It's October y'all.
Know what that means? Football and cooler nights and sweaters and pumpkin scented everything.
It also means a deluge of pink ribbons everywhere. You'll see more fundraisers for breast cancer awareness this month than you will the rest of the months of the year combined. You'll be able to buy pink trash bags, pink socks, pink ribbon jewelry.... everything from shampoo to sweatshirts will turn pink for October. The NFL players will be wearing pink socks and gloves. Even our high school football team has a "Pink Out" game.
The sad part is, most of that money is simply revenue for the companies capitalizing on an extremely popular marketing campaign. If you look at the numbers, very little of the money spent on pink ribbon stuff actually goes towards funding anything to do with breast cancer.
That sucks. But you know what? For me, buying a pink ribbon bracelet because it's pretty and your mother had breast cancer is ok. Wearing pink ribbon fuzzy socks on the first cold day because you couldn't resist them is ok. I'm pretty sure there aren't too many people around who are not aware of breast cancer. One in eight women will get it, which means a lot more of those eight will be directly affected by it. Choose how you participate in the pink ribbon campaign wisely. Going without a bra for a day to "save the ta tas" is not ok.... it's a Facebook gimmick.
(If you want some cute stuff and help fund mammograms for women while you're at it, shop at The Breast Cancer Site. They will tell you exactly how much of your purchase goes toward breast cancer funding.)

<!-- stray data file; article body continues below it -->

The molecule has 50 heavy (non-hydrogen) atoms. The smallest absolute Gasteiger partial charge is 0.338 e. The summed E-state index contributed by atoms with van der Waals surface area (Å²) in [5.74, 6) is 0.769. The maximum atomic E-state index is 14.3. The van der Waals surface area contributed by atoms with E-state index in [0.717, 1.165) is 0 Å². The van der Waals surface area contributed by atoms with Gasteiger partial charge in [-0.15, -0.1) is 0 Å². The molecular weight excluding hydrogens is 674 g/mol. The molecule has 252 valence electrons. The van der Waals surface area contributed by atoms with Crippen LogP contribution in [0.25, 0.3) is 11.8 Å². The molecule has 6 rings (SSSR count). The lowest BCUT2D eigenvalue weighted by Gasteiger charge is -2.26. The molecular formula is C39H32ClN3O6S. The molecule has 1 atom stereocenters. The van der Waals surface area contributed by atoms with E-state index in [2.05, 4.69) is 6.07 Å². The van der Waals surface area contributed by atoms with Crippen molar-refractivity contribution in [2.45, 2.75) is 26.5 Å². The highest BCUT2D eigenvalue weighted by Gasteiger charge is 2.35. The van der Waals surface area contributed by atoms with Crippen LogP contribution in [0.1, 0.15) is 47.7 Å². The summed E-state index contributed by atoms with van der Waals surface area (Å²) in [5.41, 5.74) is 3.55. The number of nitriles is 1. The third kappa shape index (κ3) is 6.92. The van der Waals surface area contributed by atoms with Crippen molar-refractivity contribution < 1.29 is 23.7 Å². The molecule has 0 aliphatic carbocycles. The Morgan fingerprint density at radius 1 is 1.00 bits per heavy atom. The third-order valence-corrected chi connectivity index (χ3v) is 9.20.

A couple of weeks ago I was talking with a softball coach from out of town, and she mentioned that her mom has breast cancer. I told her that I am a three year breast cancer survivor, and her email reply was:
Yeah. It damn sure is.
Next weekend is our softball league's fifth annual "Hope for a Cure" tournament. K's team will be wearing special pink ribbon jerseys, and I bought Hubby a pin that says "Real men wear pink". Not because I want to jump on the Pinktober bandwagon, but because this has been a very real, very difficult, very personal journey and "Pinktober" MEANS something to me. When I hand out the trophies and medals to the winning teams next Sunday and tell them that I'm a breast cancer survivor, it shows those young girls that breast cancer is more than just a pink ribbon on a cup. I can look at them and smile and tell them thank you for playing for a such a good cause. I can give them a face for "Pinktober".
I don't wear pink to make people aware. I don't wear my pink ribbon necklace so people will know I had breast cancer. I support "the cause", because in turn, I'm supporting the women who have been and are right there with me. Fighting cancer is a big, huge deal, and every day that I wake up breathing and smiling is a big fat "f-you" to cancer. And that's worth wearing pink for!